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Old September 10, 2009, 01:59 PM   #1
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Join Date: April 25, 2008
Posts: 891
A Story of a Pig Hunt

When I lived in Georgia I lived in a little cottage down along the Oconee River Swamps.
These swamps flooded every ten years or so, so nobody could live down there.
In normal weather, it was just flat land near the river, the ground was not wet, you could walk around fine. Very heavily wooded, lots of oaks. Just loaded with turkeys, deer, and wild hogs.
We were in a 1,500 acre hunt club that was a 3 minute drive from my house!
Believe me, sometimes I ask myself, Why did I move to the mountains?

One day, I was just hanging around the house. John and Bud were down hunting in the swamp.
They came up to the house about sunset, they wanted my help tracking down a wounded hog. Of course, the first thought in my mind was "Why didn't y'all track down the hog yourselves?"
But, I wasn't going to look a gift horse in the mouth, I was the right man for the job.
I got the 1911 Colt and a big flashlight, off we went.

The deal was, Bud was using my Civil War Zouave replica. He shot 150 pound hog with the .58 round ball, knocked him dead.
But, he hadn't seen the 125 pound hog behind the first pig.
He had hit that pig, hard, as the ball passed through the target pig.
But it had run/limped off into the swamp.

We left the Civil War gun at my house. There was a blood trail, but it was very thin. Only a little drop of blood, every 5 feet or so.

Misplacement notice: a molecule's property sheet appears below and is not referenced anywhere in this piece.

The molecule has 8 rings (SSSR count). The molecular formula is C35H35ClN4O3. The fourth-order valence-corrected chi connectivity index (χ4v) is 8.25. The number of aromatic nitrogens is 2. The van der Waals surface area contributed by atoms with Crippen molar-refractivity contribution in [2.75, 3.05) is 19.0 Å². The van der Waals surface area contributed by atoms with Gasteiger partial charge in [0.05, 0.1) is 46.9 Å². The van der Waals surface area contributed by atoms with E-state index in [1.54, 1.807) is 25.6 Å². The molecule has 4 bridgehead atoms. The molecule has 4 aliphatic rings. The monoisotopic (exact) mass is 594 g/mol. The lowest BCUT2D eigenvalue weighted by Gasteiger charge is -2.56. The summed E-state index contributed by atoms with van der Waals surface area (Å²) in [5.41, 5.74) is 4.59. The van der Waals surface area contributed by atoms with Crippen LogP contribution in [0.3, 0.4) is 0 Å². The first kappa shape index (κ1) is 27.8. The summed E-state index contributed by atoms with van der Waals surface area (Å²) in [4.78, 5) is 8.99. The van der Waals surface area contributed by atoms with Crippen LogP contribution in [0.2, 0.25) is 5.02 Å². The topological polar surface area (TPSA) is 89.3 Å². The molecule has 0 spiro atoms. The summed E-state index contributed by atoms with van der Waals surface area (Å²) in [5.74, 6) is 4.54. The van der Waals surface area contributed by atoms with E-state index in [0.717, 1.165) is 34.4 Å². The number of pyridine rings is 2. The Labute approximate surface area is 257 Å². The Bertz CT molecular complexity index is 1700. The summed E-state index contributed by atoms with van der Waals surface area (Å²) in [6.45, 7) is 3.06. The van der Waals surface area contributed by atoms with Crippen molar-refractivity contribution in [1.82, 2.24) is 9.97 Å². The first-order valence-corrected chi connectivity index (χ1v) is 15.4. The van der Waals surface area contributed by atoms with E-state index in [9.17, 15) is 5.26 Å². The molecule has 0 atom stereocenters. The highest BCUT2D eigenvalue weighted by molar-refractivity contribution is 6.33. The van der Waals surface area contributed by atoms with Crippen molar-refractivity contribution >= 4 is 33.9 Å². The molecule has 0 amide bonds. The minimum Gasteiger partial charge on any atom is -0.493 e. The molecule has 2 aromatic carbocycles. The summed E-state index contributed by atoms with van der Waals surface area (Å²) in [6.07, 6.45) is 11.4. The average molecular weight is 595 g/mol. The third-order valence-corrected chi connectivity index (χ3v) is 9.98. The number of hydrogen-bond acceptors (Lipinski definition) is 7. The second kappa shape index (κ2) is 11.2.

Bud was a great tracker as he was a bow hunter. Bud and I were in the lead, we were on our hands and knees, you couldn't spot the blood standing up.
I had the pistol and Bud had the light.
John was right behind us, he had his .35 Marlin lever action, quite a good hog rifle. John was standing up, that way, when crunch time came, he could shoot right over us. I felt pretty safe knowing that John was backing me up with that big Marlin.

By now it was completely dark. I can say, it is spooky being down in that swamp at night, going after a wounded hog, you are 3 miles from the nearest house. We tracked that pig for an hour, very slow going, not much blood.
Finally, I saw the hog! It was 25 feet away, that was as far as you could see in that swamp. Bud held the light right on the pig and I fired!
I hit the pig, he was spinning around, squealing like hell, looked like his hind legs were out of commission. I pulled the trigger again.
The damn .45 had jammed.
I yelled out "John, get to work with that Marlin!"
I yelled "John!"

Bud and I looked back, John was gone! We later learned, that a few minutes before we spotted the hog, John had snuck back to the truck, climbed in and shut the door. That was when I found out why the two of them hadn't gone for the pig by themselves.

Well, that was tense, Bud and I were looking for some trees to climb, but the pig was messed up, either from my shot, or from the big round ball, all he could do was spin around, but he was snorting like hell. Bud stayed right there and shined the light on the Colt.
I got the pistol cleared in a minute, felt like an hour, Bud lit the pig up again and shot the pig again, lights out.

You really learn a lot about a guy in a crunch. I learned that I could trust Bud with my life, and I learned to never go hog hunting with John.
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